Former Labor leader Simon Crean blamed “that perception argument” for why Mr Rudd’s leadership was over before the caucus vote happened 10 days ago.
Ms Gillard indicated she was going to challenge on June 23; in the caucus vote the next day, Mr Rudd, who did not have much support, did not stand against her.
Some observers argued that even if he had had the numbers to survive the challenge, his leadership would have appeared shaky and it would have meant the end for him.
“Once someone was being challenged – and (Mr Rudd) called the challenge on essentially, he said he was going to call the caucus together – even if he had the numbers quite frankly he couldn’t win,” Mr Crean, the education, employment and workplace relations minister, told the Nine Network.
“This is the same decision I had to make about my position some years ago.”
Mr Crean was Labor leader from 2001 to 2003, surviving one leadership challenge before standing down after losing his party’s support.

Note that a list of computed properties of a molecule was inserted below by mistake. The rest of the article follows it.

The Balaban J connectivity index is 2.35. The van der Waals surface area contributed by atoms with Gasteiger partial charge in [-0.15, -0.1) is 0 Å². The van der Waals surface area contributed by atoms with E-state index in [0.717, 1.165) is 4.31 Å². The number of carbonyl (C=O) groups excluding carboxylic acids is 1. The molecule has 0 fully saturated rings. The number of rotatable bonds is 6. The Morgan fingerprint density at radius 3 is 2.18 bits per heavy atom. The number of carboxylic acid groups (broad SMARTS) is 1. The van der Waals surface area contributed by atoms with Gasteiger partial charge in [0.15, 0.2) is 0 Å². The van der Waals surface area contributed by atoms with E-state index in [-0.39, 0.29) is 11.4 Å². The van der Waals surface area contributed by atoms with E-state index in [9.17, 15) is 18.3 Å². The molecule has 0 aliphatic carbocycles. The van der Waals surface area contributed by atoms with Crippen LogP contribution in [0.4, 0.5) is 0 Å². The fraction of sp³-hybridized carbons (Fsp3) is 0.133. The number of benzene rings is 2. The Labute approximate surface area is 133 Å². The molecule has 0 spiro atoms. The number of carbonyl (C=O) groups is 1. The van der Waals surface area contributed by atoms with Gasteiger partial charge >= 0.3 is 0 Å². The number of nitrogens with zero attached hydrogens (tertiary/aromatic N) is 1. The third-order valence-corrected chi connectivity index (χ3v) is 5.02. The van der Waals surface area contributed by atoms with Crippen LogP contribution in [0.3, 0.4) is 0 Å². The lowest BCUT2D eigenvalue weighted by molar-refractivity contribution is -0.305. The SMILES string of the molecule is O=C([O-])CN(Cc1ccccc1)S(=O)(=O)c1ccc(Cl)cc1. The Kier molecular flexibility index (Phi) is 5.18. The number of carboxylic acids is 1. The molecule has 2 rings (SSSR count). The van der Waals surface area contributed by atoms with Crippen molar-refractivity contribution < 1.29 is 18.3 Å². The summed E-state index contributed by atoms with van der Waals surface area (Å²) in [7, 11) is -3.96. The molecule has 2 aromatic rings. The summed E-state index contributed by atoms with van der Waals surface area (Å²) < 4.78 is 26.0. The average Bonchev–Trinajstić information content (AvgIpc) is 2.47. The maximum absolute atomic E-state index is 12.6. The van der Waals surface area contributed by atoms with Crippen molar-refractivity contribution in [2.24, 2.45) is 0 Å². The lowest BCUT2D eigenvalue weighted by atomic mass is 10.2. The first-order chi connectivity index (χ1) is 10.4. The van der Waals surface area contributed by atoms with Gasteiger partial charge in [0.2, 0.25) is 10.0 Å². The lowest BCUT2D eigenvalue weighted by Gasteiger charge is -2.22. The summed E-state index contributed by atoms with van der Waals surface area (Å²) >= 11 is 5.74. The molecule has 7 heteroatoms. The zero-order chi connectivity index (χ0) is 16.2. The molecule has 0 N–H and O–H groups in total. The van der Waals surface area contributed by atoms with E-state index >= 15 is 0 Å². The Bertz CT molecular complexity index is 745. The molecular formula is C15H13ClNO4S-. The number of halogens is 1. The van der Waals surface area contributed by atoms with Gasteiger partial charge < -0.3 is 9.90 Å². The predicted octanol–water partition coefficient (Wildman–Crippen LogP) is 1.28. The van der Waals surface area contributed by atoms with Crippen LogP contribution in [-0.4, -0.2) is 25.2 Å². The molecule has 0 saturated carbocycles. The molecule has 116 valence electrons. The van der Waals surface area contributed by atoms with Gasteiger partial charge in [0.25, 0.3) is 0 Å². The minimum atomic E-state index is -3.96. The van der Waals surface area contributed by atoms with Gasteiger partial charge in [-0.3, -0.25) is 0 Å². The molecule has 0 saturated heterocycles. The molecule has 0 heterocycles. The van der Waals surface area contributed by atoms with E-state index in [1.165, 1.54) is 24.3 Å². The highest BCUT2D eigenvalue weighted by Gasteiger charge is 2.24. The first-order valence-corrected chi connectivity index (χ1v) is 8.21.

He said Mr Rudd’s leadership hung on whether there was a challenger, which became clear on the night of June 23 in a meeting between Ms Gillard and Mr Rudd.
“It was only in the circumstances of their one and one conversation that the challenger emerged, and once that call was made, it was over for Kevin quite frankly, regardless of the
Reflecting on his own experiences, he said: “Politics is a brutal game, it is a blood sport … I’ve been through it.”
Mr Crean, who was promoted in the ministerial reshuffle that followed Ms Gillard’s takeover, rejected the common perception that Labor’s factional leaders brought down Mr Rudd.
“I don’t think it was the factions that brought him down.”